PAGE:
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Drone Strike Kills al-Qaeda Cleric in Yemen—But are clerics lawful military targets?

A U.S. drone strike has reportedly killed a leading cleric of al-Qaeda’s branch in Yemen. A religious theologian, Ibrahim al-Rubaysh had risen to the level of top cleric or Mufti within al Qaeda in the Arabian Peninsula (AQAP). He would not be the first al-Qaeda affiliated Mufti to be killed by U.S. forces. In June 2005, U.S. military troops in Iraq reportedly killed the cleric Abdullah al-Rashoud. But in that case, it appeared that the cleric may have been incidentally killed during heated battles (Operation Spear).

The initial reports of the death of al-Rubaysh do not state whether he was the target of the alleged U.S. drone strike. If he was, a key legal and moral question that major media outlets (AP, NYT, etc.) are not asking: is a cleric like al-Rubaysh a legitimate military target?

The law of armed conflict permits the targeting of members of armed forces and civilians who directly participate in hostilities. As a general matter, religious leaders are simply not lawful targets. For example, the International Committee of the Red Cross states: “Members of State armed forces (except medical and religious personnel) or organized armed groups are generally regarded as legitimate military targets.” But the ICRC guidance also notes: “medical and religious personnel of the armed forces lose their protection in case of ‘hostile’ or ‘harmful’ acts outside their privileged function.” For example, military chaplains – who are members of armed forces – could lose their legal immunity from attack if they participate in hostilities.

A question then is what activities by a religious leader could constitute such participation. What if al-Rubaysh was involved in approving (i.e., religiously sanctioning) military operations and targets? In an analysis of al-Rubaysh, the Long War Journal states: “The role of Mufti is crucial for al Qaeda’s operations because the Mufti provides the theological justifications for the organization’s terrorism.” And the Department of State notification of a $5 million reward for information leading to al-Rubaysh’s location described him as “a senior AQAP Sharia official and advisor who provides the justification for the group’s attacks and participates in attack planning.”

To be sure, the second element in the State Department’s description – “participates in attack planning” — might be doing all the work for why al-Rubaysh was killed. That is, perhaps al-Rubaysh had a secondary role in which he directly “participate[d] in attack planning” in the form of more traditional military advice and decision-making. The State Department’s December 2014 designation of al-Rubaysh as a Specially Designated Global Terrorist also described him as a “senior advisor for AQAP operational planning and is involved in the planning of attacks.” In that case, the US could have targeted him “in spite of” and not “because of” his clerical role. I am dubious about this line of reasoning. The public record suggests that al-Rubaysh was a theologian and his reported activities on behalf of AQAP as a spokesperson and ideologue fit that description. His participation in “attack planning” would presumably have been on the basis of the same function in the group – that is, providing ethical and religious guidance. (Note to the Obama administration: here’s where transparency would be important.)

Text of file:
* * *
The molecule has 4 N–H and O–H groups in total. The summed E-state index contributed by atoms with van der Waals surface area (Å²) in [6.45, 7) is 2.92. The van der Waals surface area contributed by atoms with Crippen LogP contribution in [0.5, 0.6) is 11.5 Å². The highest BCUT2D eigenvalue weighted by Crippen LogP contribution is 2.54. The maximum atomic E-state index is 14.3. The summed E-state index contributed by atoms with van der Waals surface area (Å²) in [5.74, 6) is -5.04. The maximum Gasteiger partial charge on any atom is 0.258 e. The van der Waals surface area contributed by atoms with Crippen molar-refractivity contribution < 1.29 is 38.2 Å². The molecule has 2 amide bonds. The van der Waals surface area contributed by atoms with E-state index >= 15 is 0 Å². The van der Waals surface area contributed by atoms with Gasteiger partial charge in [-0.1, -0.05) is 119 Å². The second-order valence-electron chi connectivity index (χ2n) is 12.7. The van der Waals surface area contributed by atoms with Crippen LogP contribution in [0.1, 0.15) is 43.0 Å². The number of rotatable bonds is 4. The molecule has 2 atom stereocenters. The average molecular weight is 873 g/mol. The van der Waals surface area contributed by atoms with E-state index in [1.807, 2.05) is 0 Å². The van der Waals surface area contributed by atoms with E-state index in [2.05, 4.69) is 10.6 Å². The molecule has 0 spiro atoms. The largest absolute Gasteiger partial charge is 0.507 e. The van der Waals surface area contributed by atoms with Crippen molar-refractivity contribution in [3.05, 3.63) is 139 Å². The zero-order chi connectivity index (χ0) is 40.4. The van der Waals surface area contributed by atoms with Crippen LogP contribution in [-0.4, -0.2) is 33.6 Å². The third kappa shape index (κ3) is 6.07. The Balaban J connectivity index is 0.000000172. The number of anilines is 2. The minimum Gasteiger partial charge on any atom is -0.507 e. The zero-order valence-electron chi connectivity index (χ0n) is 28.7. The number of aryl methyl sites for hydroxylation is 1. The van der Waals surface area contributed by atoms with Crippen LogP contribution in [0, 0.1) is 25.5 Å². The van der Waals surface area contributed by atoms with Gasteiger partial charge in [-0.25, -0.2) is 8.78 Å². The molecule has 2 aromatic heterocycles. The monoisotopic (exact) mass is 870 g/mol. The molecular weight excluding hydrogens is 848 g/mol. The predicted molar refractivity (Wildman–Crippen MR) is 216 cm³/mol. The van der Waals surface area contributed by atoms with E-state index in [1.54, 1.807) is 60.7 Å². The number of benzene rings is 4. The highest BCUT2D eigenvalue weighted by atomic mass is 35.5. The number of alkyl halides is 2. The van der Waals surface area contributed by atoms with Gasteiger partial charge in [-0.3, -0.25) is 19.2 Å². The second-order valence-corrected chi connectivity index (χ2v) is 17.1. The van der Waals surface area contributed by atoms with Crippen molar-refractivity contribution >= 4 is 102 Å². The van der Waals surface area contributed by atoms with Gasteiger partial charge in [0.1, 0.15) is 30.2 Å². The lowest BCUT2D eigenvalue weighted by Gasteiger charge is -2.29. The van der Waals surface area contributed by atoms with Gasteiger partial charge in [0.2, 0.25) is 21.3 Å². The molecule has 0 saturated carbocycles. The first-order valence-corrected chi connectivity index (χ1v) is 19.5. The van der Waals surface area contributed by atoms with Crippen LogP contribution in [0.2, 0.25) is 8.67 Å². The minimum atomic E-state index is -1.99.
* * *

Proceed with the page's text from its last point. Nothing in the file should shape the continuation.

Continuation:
So what does international law say about whether religious advice in attack planning could make an individual a lawful military target?

A background paper from proceedings organized by the ICRC suggests that this is an issue over which international legal experts might be divided:

Religious leaders deciding on the basic engagement of their armed forces and groups were considered to be engaging in DPH by only 6 experts (against 7 “no” and 6 “n/a”), and decisions by religious leaders on specific methods to be used by their forces were considered to constitute DPH by 7 experts (against 6 “no” and 6 “n/a” respectively). Decisions of religious leaders on specific operations and targets were clearly found to constitute DPH by 10 experts (4 “no”; 5 n/a).

If the US did, in fact, target al-Rubaysh on the basis of his religious role, some will consider the division of expert opinion favorable for the United States action, and others will draw the opposite conclusion. The supporters might say: “see, it isn’t clearly unlawful and reasonable minds can disagree.” The critics might say: “see, it is highly controversial and no clear majority of international law experts would support it.”

Decisions made on the battlefield with AQAP do not stop there. Where we draw the line on killing religious leaders at this time has implications for the laws of war and military operations more generally and into the future.

So, where should one draw the line morally as well as legally? If a cleric is directly involved in justifying particular operations and endorsing target selections, isn’t that person equivalent to military planners in the process? On the other hand, isn’t that the very sort of advice that religious personnel in armed forces provide to military commanders and the troops as part of their common (and legally privileged) function? Perhaps the difference lies in the level of authority – whether the individual has the power to call off particular operations and particular tactics?

At the very least, it is important to know on what basis the US targeted al-Rubaysh and, depending on the answer, these second-order questions about targeting clerics may need to be squarely addressed.

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About the Author

is co-editor-in-chief of Just Security. Ryan is the Anne and Joel Ehrenkranz Professor of Law at New York University School of Law. Follow him on Twitter (@rgoodlaw).